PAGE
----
Rosie O'Donnell announced on Wednesday plans to shut down her namesake magazine, citing a deteriorating relationship with the magazine's publisher, Gruner + Jahr. The former talk-show host said Gruner + Jahr had been gradually taking control away from her in violation of their contract and that it is no longer feasible for the magazine to continue. The last issue of Rosie will be in December.
"I'm sorry to have to tell my readers and my staff that my involvement in the magazine is ending, but my integrity and name are at stake, and that price is too high," O'Donnell said at a news conference. "I cannot have my name on a magazine if I cannot be assured that it will represent my vision and ideas."
In shutting down Rosie, however, O'Donnell has not left the magazine's staff high and dry. According to Fox News, O'Donnell broke the news to staffers via personal letters to each individual. She also sent them checks--some as high as $10,000--to compensate them until they find new work.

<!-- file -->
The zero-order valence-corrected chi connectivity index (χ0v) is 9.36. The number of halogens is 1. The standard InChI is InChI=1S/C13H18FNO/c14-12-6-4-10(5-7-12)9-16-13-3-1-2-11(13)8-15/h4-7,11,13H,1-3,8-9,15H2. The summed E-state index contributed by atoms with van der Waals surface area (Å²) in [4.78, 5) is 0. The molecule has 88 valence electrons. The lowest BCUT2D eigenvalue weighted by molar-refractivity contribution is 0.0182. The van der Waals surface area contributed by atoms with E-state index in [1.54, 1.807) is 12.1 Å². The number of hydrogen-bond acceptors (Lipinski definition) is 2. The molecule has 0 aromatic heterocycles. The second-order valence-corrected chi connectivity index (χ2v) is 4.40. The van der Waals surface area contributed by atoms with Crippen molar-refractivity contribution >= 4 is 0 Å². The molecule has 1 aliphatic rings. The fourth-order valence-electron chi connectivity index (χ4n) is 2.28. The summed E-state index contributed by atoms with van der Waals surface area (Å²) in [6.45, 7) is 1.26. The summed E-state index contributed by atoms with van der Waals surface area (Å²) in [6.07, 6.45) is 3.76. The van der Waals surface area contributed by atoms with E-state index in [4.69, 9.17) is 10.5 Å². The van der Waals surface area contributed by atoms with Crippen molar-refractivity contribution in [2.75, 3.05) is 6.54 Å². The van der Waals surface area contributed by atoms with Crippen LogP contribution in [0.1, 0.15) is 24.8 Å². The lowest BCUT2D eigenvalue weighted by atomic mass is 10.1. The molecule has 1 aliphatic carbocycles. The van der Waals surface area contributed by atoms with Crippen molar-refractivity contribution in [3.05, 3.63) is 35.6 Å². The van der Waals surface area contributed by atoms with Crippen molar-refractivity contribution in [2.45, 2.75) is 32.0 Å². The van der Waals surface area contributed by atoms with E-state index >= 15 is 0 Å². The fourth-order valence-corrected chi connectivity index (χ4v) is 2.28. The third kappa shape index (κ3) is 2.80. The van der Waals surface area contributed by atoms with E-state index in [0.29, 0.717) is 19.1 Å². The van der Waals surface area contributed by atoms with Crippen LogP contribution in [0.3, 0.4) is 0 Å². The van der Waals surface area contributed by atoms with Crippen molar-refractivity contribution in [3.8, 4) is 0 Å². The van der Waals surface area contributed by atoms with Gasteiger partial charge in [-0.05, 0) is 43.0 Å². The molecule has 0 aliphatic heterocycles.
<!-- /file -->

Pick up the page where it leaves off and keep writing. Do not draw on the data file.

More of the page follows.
A legal battle is possible, although no lawsuits have been filed yet. Both sides have hired lawyers, and in a memo sent to employees, Gruner + Jahr indicated that it blames O'Donnell for the reversal. "It is truly shocking and disappointing that Rosie would walk away from her obligations to her staff, her business partner, and her magazine audience. In doing so, she destroys the value of the business we created and violates the conditions of our binding contract," the memo read. "Rosie magazine was well on its way to being profitable in the very near future. To unilaterally declare that the magazine as published no longer has her backing creates a risk of substantial costs associated with a shutdown. Rosie cannot simply ignore that obligation."
The magazine debuted in April 2001 as part of a partnership to revive the struggling McCall's magazine.